I wrote again this morning, I'm less convinced about this one, but I think it could maybe turn out alright with some more attention.
Daily, the two old gentlemen would walk along the pier, and sit together on the bench at the end to watch the sunrise. It was their special thing, watching the sunrise. They both wanted a good reason to wake up early. They were best friends; only friends. Neither was married, neither had family to take care of him. Any acquaintances they had looked upon them with a distantly removed respect, the kind that every seasoned veteran of life commands if he is reasonably fit.
Good day, Mr. Ayn. The cashier never greeted the other man, nobody did. Randy Ayn could never understand why. Hello, Mr. Ayn. ‘Afternoon, Mr. Ayn. Always Mr. Ayn; never the other man.
Mr. Ayn was known solely as that; only the other man knew his first name. The postman, too, he supposed. He was alright with that, it was refreshing to hear the name Randy spoken to him from another mouth than Nathaniel’s every so often.
Conversely, Randy Ayn did not know Nathaniel’s last name. He did not much care, he could never imagine himself using it to address Nathaniel. Mr. Ayn, when they were together in public, felt like nobody else knew Nathaniel; nobody else acknowledged his existence. This, Randy thought, was some form of injustice; some crime against his friend. Nathaniel said he liked it, that nobody acknowledged him; that it made special the connection between himself and Randy.
Mr. Ayn and Nathaniel had known one another since their childhoods; in their old age they lived together. Nathaniel hadn’t been getting his Social Security checks— he never got them. Randy never asked why; he had walked into enough money to support them both until they died.
When Randy Ayn did die, nobody knew of it for several days. Nathaniel did not tell anyone; he was never seen or heard from again.
Their house was a distance from the others in the neighborhood, separated by a dense eucalyptus grove. Randy had loved the smell, Nathaniel wasn’t bothered by it.
After a few days of Randy’s absence, people began to notice he wasn’t around, that he hadn’t bought food, that he wasn’t in the church on Sunday.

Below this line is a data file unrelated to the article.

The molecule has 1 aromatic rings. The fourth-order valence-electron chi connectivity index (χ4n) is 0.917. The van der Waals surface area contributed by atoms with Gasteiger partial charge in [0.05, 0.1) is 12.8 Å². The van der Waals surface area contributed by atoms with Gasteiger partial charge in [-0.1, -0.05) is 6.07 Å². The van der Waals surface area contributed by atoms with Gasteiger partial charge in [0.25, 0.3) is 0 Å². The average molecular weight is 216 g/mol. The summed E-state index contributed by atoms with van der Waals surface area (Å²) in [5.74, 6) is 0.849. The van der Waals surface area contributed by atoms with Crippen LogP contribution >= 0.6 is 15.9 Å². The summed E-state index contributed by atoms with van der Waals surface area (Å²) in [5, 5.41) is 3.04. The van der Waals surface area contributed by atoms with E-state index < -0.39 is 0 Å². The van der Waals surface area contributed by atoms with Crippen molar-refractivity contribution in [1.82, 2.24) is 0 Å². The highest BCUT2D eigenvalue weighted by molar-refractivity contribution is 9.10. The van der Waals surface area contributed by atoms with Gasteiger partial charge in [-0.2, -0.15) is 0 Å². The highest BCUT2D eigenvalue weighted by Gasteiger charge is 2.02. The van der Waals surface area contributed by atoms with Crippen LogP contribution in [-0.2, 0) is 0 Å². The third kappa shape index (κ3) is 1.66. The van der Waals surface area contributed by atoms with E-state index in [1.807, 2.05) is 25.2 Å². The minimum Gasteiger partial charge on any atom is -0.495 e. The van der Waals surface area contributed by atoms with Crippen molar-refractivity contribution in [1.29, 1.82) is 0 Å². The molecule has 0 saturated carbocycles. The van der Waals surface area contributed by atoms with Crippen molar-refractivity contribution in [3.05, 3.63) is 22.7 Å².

The town’s Sheriff was granted a warrant; he and two others from the force went to Randy’s house. They found two bedrooms, identical in their layout and furniture as though for twins. One was neat, orderly, perfect. It could have come straight out of a Pottery Barn magazine. The other was also neat, but the sheets weren’t perfectly flat on the bed; the wardrobe door was hanging slightly open, an area rug was slightly ruffled.
They explored further. A bathroom, two identical sinks. One clean as though it were new, one with little bits of food stuck to the walls and stains from tooth paste. The counter surrounding it was more cluttered, too, but not very much— just enough to be noticed. Neither sink looked as though it had been used for several days.
The Sheriff and his two deputies continued into a living room. In it was a coffee table with two chairs. One looked as though someone had sat in it daily for many years. The leather was worn at the seat; it was a little loose over the cushion, stretched, smoothed, and softened by Randy’s daily routine of napping in the afternoon. The other chair was identical, but showed no signs of wear. If the Sheriff had to guess, nobody had sat in it for months, maybe more.
In the kitchen, they found Randy Ayn, collapsed in a heap on the floor. He didn’t move when the younger deputy nudged him with his boot. An autopsy was conducted; Mr. Ayn had died of a heart attack.
The minister and the Sheriff were the only attendants of Randy Ayn’s funeral. Nathaniel, Randy’s only friend from an otherwise lonely and neglected childhood, died with him.
the female situation in Tahoe is like parking spots... All the good ones are taken, and all the other ones are either handicapped or its illegal to park. [K.C. DEANE]
It's not like I burst out of the womb going La Di Da shitting rainbows and sneezing glitter.[Arabian.]